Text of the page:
How does a transistor work?
Updated: Sep 4, 2020
Before jumping onto the working, we first need to know what the transistor is made of. Let us consider the component as an electronic sandwich. And there are two types of these sandwiches, n-p-n (with the p-type in between the two slabs of n-type) and p-np (with a slice of n-type silicon as the filling between two slices of p-type).
Structure of Transistor
A basic transistor structure involves three distinct areas, namely:-
1. Base: The base is the region that is responsible for activating the transistor. It is lightly doped and triggers a heavy flow of current from emitter to collector.
2. Emitter: The emitter is the section that provides a large amount of majority charge carriers and hence called so. It should be made on the point that the emitter is always forward biased with respect to the base.
3. Collector: This is the region where the majority of current carriers are injected and the current flows from the emitter to the collector.
Now that you know the basic elements of the transistor, let us check out an overview of its working.
We can recognize transistor as two p-n junctions connected back to back, where the emitter-base junction is forward biased and the collector-base junction is reverse biased. For more clarity on the topic, let us consider an NPN transistor, considering the advantage that they have majority electron carriers.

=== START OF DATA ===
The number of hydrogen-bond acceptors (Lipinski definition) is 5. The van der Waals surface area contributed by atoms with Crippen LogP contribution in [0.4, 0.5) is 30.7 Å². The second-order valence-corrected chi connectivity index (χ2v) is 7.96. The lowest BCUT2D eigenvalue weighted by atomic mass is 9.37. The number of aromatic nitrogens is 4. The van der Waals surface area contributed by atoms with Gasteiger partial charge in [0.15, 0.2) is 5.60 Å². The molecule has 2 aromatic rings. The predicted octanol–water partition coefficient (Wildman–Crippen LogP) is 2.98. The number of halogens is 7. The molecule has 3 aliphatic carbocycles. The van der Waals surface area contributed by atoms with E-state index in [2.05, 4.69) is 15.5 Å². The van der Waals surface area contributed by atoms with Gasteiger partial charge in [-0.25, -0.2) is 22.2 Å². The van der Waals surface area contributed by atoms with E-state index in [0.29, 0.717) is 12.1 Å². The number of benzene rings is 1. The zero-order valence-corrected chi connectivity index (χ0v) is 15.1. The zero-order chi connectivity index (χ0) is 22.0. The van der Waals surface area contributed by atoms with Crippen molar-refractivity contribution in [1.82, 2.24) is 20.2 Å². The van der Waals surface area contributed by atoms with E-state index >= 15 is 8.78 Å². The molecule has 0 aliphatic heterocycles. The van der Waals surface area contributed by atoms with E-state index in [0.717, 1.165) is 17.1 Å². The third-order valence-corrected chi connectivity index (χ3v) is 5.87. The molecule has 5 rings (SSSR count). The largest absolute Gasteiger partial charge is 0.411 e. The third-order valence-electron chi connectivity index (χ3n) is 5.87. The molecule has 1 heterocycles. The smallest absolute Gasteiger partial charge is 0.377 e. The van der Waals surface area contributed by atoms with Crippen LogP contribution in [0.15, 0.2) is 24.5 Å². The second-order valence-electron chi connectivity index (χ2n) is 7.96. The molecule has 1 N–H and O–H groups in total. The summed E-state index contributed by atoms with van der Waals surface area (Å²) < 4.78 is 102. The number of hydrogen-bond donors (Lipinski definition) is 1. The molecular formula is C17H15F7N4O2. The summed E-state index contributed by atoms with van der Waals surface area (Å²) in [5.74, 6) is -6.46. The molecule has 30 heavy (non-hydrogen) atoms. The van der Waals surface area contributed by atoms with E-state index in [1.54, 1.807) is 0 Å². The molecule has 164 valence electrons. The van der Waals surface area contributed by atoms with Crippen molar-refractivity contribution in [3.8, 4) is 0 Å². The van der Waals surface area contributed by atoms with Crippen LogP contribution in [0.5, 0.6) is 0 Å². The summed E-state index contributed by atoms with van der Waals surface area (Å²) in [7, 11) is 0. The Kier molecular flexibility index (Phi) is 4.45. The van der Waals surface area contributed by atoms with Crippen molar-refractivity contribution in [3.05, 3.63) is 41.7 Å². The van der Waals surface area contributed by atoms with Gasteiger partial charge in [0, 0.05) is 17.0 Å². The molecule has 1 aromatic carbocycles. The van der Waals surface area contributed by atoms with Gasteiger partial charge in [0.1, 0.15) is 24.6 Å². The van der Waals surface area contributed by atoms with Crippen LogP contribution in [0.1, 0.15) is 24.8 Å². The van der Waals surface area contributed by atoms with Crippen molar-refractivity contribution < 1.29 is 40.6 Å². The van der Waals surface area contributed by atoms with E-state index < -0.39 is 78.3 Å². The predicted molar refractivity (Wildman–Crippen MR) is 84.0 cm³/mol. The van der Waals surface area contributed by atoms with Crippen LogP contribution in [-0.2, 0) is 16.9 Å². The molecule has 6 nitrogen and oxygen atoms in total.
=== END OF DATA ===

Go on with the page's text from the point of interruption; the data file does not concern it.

As the current passes through the base-emitter junction, electronics escape the emitter to reach base. But since the base is lightly doped, the number of holes available for recombination is less in number. Hence most of the electrons successfully pass right through the layer to reach the collector. Compared to the collector the combining of electrons is few in the base, hence proving that collector current is much higher.
Why don't we look more into the flow of current through the circuit with the help of visual representation?
By now, you would be thorough with the concept that a transistor is made up of semiconductor material. So, the flow of current from base to emitter opens the pathway for current to flow from collector to emitter.
NPN transistor is most often used due to greater advantage in factors such as carrier mobility, production costs, and negative grounding. A standard NPN transistor requires a potential of 0.7V between the base and emitter for the transistor turning ON thus enabling current flow from collector to emitter.
Explanation with a circuit
In the given circuit, a 9V battery is connected to an LED and a resistor that connects through the transistor hence allowing no current to pass through the circuit until the transistor is ON.
A transistor can be configured in multiple ways to produce different outputs with respect to input impedance, output impedance, and power gain. the most common configurations are given below.